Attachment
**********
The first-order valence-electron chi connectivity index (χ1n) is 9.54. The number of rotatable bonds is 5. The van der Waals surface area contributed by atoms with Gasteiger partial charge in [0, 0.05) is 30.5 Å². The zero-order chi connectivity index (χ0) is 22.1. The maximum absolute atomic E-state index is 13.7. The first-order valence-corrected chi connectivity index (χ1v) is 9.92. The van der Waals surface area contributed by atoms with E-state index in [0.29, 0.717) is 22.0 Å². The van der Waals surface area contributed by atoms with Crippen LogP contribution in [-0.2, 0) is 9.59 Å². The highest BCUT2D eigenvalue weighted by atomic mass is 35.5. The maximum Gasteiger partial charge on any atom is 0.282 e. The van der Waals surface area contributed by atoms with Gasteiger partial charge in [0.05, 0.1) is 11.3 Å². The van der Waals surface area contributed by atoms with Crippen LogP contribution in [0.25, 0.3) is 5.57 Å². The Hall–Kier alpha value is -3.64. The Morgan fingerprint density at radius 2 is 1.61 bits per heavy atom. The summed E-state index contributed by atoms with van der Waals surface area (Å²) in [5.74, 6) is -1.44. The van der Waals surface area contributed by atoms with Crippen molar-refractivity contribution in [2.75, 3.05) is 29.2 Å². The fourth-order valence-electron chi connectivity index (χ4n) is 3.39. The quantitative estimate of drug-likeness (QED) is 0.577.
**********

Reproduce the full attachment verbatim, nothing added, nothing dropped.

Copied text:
The first-order valence-electron chi connectivity index (χ1n) is 9.54. The number of rotatable bonds is 5. The van der Waals surface area contributed by atoms with Gasteiger partial charge in [0, 0.05) is 30.5 Å². The zero-order chi connectivity index (χ0) is 22.1. The maximum absolute atomic E-state index is 13.7. The first-order valence-corrected chi connectivity index (χ1v) is 9.92. The van der Waals surface area contributed by atoms with E-state index in [0.29, 0.717) is 22.0 Å². The van der Waals surface area contributed by atoms with Crippen LogP contribution in [-0.2, 0) is 9.59 Å². The highest BCUT2D eigenvalue weighted by atomic mass is 35.5. The maximum Gasteiger partial charge on any atom is 0.282 e. The van der Waals surface area contributed by atoms with Gasteiger partial charge in [0.05, 0.1) is 11.3 Å². The van der Waals surface area contributed by atoms with Crippen LogP contribution in [0.25, 0.3) is 5.57 Å². The Hall–Kier alpha value is -3.64. The Morgan fingerprint density at radius 2 is 1.61 bits per heavy atom. The summed E-state index contributed by atoms with van der Waals surface area (Å²) in [5.74, 6) is -1.44. The van der Waals surface area contributed by atoms with Crippen molar-refractivity contribution in [2.75, 3.05) is 29.2 Å². The fourth-order valence-electron chi connectivity index (χ4n) is 3.39. The quantitative estimate of drug-likeness (QED) is 0.577.